I was sitting at my desk on the second story of my home on New Year’s Day, 1/1/2018. I noticed movement in a window that overlooks a large crabapple tree. Looking out I saw not one, not two, not three, but seven(!) Ruffed Grouse eating the buds from the tips of branches. I’ve included a photo of five of the birds. At such close range, I couldn’t get all of the birds in one photo. The 2nd photo is of one of the birds as it approached a branch tip about 10 feet from my window. I’ve been fortunate to see grouse in this tree in the past, but never more than 3 at once.
submitted by Larry VanWagoner
How Fast Can You Count?
A very casual report of the AVA Christmas Bird Counts by Sue Duncan
G’s Restaurant in Oscoda was a perfect place to compare notes and recharge before setting out for a few more bird sightings.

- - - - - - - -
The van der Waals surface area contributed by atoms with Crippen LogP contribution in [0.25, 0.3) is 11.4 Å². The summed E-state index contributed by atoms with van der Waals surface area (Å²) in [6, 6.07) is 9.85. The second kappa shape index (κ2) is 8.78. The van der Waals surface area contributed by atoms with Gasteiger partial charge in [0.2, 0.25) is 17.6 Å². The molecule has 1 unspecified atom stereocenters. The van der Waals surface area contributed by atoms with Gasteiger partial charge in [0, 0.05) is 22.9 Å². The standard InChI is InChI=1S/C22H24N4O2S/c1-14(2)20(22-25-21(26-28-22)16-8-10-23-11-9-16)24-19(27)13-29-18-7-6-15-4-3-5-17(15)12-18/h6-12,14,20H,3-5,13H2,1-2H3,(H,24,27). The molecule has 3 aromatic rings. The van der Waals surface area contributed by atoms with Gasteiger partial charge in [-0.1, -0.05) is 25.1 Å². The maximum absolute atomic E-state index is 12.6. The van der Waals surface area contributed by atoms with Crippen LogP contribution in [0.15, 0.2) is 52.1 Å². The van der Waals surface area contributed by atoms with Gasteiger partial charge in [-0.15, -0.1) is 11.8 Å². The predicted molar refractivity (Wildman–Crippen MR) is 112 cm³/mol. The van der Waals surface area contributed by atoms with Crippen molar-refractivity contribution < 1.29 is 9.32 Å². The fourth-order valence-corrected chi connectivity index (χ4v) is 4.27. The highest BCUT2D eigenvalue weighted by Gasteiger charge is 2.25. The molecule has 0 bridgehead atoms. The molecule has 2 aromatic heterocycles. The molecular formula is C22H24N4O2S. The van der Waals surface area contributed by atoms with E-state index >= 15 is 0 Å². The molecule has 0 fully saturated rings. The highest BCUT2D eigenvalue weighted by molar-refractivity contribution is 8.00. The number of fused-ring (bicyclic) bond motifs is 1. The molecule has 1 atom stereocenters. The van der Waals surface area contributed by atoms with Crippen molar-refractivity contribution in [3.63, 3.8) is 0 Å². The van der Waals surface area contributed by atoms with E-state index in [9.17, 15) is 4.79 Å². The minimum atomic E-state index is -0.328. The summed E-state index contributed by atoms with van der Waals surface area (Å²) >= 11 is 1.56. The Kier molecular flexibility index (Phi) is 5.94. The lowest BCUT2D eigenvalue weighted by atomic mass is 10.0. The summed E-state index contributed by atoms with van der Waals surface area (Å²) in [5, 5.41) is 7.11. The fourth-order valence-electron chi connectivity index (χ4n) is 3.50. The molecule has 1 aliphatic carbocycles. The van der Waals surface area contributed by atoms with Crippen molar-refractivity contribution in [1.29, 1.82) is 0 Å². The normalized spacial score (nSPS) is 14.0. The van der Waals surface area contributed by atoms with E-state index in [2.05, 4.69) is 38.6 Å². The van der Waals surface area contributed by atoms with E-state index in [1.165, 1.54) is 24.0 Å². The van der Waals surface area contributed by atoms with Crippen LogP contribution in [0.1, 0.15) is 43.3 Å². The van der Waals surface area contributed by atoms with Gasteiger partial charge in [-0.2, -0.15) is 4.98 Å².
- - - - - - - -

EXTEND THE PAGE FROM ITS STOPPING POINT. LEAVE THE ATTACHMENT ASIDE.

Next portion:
The two Christmas Bird counts done in Iosco County for 2017 were so different, and yet so alike!
They were alike because both had great participation; 18 or more members for both, good food at breakfast and lunch with exciting conversation and really wonderful bird finds in both areas. What fun and stimulating days! (That’s a BIG reason to “like” the CBC adventure for me! )
They were different too: the weather! Lots of new snow and pretty chilly on on Saturday, December 16 in Tawas and then balmy 41 degrees and sunshine (some) on Tuesday, December 19 in Oscoda. Bird finds usually duplicate each other to some extent, but there are also differences! Like lots of hawks on one, lots of starlings on the other! You’ll have to wait for the official tally to find out all the contrasts.